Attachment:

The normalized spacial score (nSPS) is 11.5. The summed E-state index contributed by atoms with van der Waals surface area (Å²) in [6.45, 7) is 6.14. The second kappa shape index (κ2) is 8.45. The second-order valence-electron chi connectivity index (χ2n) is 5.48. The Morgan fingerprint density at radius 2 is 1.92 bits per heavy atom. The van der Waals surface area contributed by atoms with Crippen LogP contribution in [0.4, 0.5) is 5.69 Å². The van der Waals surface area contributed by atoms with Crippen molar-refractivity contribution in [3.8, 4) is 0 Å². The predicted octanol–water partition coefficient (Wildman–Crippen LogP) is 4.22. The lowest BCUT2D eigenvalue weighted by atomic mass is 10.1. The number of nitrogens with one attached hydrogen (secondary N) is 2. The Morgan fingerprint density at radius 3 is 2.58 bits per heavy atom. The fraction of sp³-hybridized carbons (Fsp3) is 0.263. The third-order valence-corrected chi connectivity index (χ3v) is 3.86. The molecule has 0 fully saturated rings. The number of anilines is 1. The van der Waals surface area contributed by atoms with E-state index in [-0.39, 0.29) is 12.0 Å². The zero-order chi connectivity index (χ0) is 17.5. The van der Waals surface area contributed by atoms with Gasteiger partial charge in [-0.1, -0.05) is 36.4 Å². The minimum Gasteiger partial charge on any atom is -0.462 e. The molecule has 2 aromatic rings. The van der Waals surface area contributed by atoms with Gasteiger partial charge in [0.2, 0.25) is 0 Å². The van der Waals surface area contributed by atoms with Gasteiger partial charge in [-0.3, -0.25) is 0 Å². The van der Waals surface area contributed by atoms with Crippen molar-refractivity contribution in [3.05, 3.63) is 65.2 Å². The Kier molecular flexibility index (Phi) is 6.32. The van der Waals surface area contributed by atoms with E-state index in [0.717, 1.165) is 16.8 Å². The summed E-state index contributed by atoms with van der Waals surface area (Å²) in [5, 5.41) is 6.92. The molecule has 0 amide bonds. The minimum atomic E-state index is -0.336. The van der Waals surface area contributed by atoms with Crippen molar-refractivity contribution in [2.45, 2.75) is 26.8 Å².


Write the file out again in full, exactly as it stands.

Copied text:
The normalized spacial score (nSPS) is 11.5. The summed E-state index contributed by atoms with van der Waals surface area (Å²) in [6.45, 7) is 6.14. The second kappa shape index (κ2) is 8.45. The second-order valence-electron chi connectivity index (χ2n) is 5.48. The Morgan fingerprint density at radius 2 is 1.92 bits per heavy atom. The van der Waals surface area contributed by atoms with Crippen LogP contribution in [0.4, 0.5) is 5.69 Å². The van der Waals surface area contributed by atoms with Crippen molar-refractivity contribution in [3.8, 4) is 0 Å². The predicted octanol–water partition coefficient (Wildman–Crippen LogP) is 4.22. The lowest BCUT2D eigenvalue weighted by atomic mass is 10.1. The number of nitrogens with one attached hydrogen (secondary N) is 2. The Morgan fingerprint density at radius 3 is 2.58 bits per heavy atom. The fraction of sp³-hybridized carbons (Fsp3) is 0.263. The third-order valence-corrected chi connectivity index (χ3v) is 3.86. The molecule has 0 fully saturated rings. The number of anilines is 1. The van der Waals surface area contributed by atoms with E-state index in [-0.39, 0.29) is 12.0 Å². The zero-order chi connectivity index (χ0) is 17.5. The van der Waals surface area contributed by atoms with Gasteiger partial charge in [-0.1, -0.05) is 36.4 Å². The minimum Gasteiger partial charge on any atom is -0.462 e. The molecule has 2 aromatic rings. The van der Waals surface area contributed by atoms with Gasteiger partial charge in [0.2, 0.25) is 0 Å². The van der Waals surface area contributed by atoms with Gasteiger partial charge in [-0.3, -0.25) is 0 Å². The van der Waals surface area contributed by atoms with Crippen molar-refractivity contribution in [3.05, 3.63) is 65.2 Å². The Kier molecular flexibility index (Phi) is 6.32. The van der Waals surface area contributed by atoms with E-state index in [0.717, 1.165) is 16.8 Å². The summed E-state index contributed by atoms with van der Waals surface area (Å²) in [5, 5.41) is 6.92. The molecule has 0 amide bonds. The minimum atomic E-state index is -0.336. The van der Waals surface area contributed by atoms with Crippen molar-refractivity contribution in [2.45, 2.75) is 26.8 Å².